Is it good economy buying seedlings for the home garden?
I wasn’t going to. I’d planted the rest of the garden. Starting with one plot for salad. Then I thought I’d get a second one going and plant some beans. And some tomatoes. And plant another one in herbs. I’d looked at the last raised bed full of bulbs and simply couldn’t face it. Until I went to the garden centre. You know how it is, flowers wink at you, green leafy things sway your way in the breeze and herbs waft scent the air just as you walk past, and everything looks so cute, all begging to be bought, begging to be taken home and planted. So you fill the trolley, realising as you pay at the counter, that there goes the weekend. I had to get rid of the bulbs first. And turn over the soil and leave it to aerate for a day, and dig in compost, water it and let it rest for a day. Then plant. The garden was taking over my life. Would it be worth it?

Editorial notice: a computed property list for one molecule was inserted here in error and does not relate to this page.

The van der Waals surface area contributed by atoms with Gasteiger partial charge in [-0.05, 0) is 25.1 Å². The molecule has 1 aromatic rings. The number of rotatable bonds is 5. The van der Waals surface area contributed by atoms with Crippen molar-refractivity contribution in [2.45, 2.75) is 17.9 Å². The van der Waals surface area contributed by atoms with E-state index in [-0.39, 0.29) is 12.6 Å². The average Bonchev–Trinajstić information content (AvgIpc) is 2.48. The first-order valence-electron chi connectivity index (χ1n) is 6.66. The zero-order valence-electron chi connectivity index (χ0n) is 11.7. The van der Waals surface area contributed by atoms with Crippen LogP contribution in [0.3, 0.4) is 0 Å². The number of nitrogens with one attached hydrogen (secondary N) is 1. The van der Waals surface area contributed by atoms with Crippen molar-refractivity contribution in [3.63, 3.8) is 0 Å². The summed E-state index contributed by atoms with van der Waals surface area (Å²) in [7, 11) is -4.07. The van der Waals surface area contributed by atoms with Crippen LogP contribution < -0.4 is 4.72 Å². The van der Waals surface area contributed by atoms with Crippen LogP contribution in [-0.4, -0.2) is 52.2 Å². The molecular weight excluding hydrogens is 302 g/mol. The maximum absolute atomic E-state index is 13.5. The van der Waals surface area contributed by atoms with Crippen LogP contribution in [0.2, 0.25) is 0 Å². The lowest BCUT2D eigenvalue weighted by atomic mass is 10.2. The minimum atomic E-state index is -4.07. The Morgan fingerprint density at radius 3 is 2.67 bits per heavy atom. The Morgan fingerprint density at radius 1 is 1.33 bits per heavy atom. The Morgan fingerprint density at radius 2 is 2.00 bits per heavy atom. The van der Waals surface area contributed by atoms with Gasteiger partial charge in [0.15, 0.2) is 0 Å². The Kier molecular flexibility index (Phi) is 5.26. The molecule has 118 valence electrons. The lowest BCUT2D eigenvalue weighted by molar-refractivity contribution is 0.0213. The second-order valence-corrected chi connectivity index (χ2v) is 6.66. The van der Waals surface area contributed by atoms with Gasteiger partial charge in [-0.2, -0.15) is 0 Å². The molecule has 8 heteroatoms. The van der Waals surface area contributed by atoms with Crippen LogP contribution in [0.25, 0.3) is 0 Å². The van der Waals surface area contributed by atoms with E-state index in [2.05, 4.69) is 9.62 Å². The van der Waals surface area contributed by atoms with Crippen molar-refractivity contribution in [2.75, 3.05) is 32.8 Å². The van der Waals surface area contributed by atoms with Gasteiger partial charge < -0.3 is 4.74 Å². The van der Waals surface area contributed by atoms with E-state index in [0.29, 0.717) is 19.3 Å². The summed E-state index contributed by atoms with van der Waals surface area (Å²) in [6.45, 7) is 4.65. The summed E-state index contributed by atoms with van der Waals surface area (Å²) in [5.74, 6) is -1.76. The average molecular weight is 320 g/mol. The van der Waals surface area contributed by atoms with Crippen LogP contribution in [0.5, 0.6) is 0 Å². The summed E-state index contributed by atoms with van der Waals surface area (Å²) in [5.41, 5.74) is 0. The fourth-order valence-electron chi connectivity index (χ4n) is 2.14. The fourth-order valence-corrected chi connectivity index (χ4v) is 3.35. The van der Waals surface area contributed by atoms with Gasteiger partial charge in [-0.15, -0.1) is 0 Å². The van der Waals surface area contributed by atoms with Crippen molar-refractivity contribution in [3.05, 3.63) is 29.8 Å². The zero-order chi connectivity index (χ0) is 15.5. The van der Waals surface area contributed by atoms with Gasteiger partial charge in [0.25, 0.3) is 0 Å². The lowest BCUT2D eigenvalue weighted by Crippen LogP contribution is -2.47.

I was going to leave the last raised bed to the birds. Or the pukeko.
Digging out all the bulbs was a pain, but someone had to do it.
After turning over the soil to aerate it and leaving it for a day, I dug in compost.
I soaked the zucchini punnet in water until the bubbles stopped.
This ensures the delicate roots won’t be broken as the seedling is transferred from the pottle to the soil.
After soaking the seedling its soil will plop out of the container nice and easily. Do this over the hole you have prepared in the soil and lower it in carefully.
Tuck soil around the seedling just below the first leaves, press soil gently, then give the plant a wee drink of water.
The zucchini plant got off to a roaring start. The sky was blue, the rain came, and it grew …
And it grew …
It produced flowers, and the female flowers had baby zucchini attached! The male flowers don’t produce fruit, but you can still eat the flowers.
The plant went crazy!
Beautiful glossy firm fruit and lots of extra flowers to add to salads, frittata, pasta dishes etc.
The plant i’s massive! My $3.50 investment has produced over 24 zucchini and is only just beginning. There are currently 15 zucchini growing on it.
Preparing the soil correctly, purchasing only one plant and giving it plenty of space to grow certainly makes economic sense.
And the poor red chard?
And the edible flowers? A lovely splash of colour to bring the bees, and lots of sunny petals to scatter over salads.